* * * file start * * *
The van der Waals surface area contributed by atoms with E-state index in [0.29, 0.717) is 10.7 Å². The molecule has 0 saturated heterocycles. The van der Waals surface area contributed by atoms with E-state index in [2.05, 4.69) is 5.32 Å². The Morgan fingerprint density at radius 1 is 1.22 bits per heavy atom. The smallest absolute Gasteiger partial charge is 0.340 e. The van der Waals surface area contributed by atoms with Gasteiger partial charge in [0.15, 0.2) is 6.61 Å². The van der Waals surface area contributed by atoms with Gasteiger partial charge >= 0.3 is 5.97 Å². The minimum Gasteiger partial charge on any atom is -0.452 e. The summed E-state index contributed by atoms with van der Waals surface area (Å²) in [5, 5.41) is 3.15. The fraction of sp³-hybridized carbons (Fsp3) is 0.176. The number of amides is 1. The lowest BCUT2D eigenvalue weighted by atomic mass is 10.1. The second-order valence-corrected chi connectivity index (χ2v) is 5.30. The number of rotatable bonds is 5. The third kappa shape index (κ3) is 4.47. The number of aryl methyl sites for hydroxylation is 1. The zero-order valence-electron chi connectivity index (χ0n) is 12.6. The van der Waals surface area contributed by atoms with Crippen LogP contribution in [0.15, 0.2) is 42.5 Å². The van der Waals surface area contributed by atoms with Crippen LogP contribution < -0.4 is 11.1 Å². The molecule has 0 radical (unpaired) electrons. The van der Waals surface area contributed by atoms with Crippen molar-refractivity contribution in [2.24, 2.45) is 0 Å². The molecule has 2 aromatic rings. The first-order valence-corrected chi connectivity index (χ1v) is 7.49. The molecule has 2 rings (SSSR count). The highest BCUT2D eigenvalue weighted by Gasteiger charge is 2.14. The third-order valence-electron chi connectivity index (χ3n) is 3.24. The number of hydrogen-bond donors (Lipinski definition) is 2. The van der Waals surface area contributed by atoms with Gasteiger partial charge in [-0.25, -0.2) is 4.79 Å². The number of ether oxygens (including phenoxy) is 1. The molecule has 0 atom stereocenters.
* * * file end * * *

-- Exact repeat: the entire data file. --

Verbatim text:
The van der Waals surface area contributed by atoms with E-state index in [0.29, 0.717) is 10.7 Å². The molecule has 0 saturated heterocycles. The van der Waals surface area contributed by atoms with E-state index in [2.05, 4.69) is 5.32 Å². The Morgan fingerprint density at radius 1 is 1.22 bits per heavy atom. The smallest absolute Gasteiger partial charge is 0.340 e. The van der Waals surface area contributed by atoms with Gasteiger partial charge in [0.15, 0.2) is 6.61 Å². The van der Waals surface area contributed by atoms with Gasteiger partial charge >= 0.3 is 5.97 Å². The minimum Gasteiger partial charge on any atom is -0.452 e. The summed E-state index contributed by atoms with van der Waals surface area (Å²) in [5, 5.41) is 3.15. The fraction of sp³-hybridized carbons (Fsp3) is 0.176. The number of amides is 1. The lowest BCUT2D eigenvalue weighted by atomic mass is 10.1. The second-order valence-corrected chi connectivity index (χ2v) is 5.30. The number of rotatable bonds is 5. The third kappa shape index (κ3) is 4.47. The number of aryl methyl sites for hydroxylation is 1. The zero-order valence-electron chi connectivity index (χ0n) is 12.6. The van der Waals surface area contributed by atoms with Crippen LogP contribution in [0.15, 0.2) is 42.5 Å². The van der Waals surface area contributed by atoms with Crippen LogP contribution < -0.4 is 11.1 Å². The molecule has 0 radical (unpaired) electrons. The van der Waals surface area contributed by atoms with Crippen molar-refractivity contribution in [2.24, 2.45) is 0 Å². The molecule has 2 aromatic rings. The first-order valence-corrected chi connectivity index (χ1v) is 7.49. The molecule has 2 rings (SSSR count). The highest BCUT2D eigenvalue weighted by Gasteiger charge is 2.14. The third-order valence-electron chi connectivity index (χ3n) is 3.24. The number of hydrogen-bond donors (Lipinski definition) is 2. The van der Waals surface area contributed by atoms with Gasteiger partial charge in [-0.25, -0.2) is 4.79 Å². The number of ether oxygens (including phenoxy) is 1. The molecule has 0 atom stereocenters.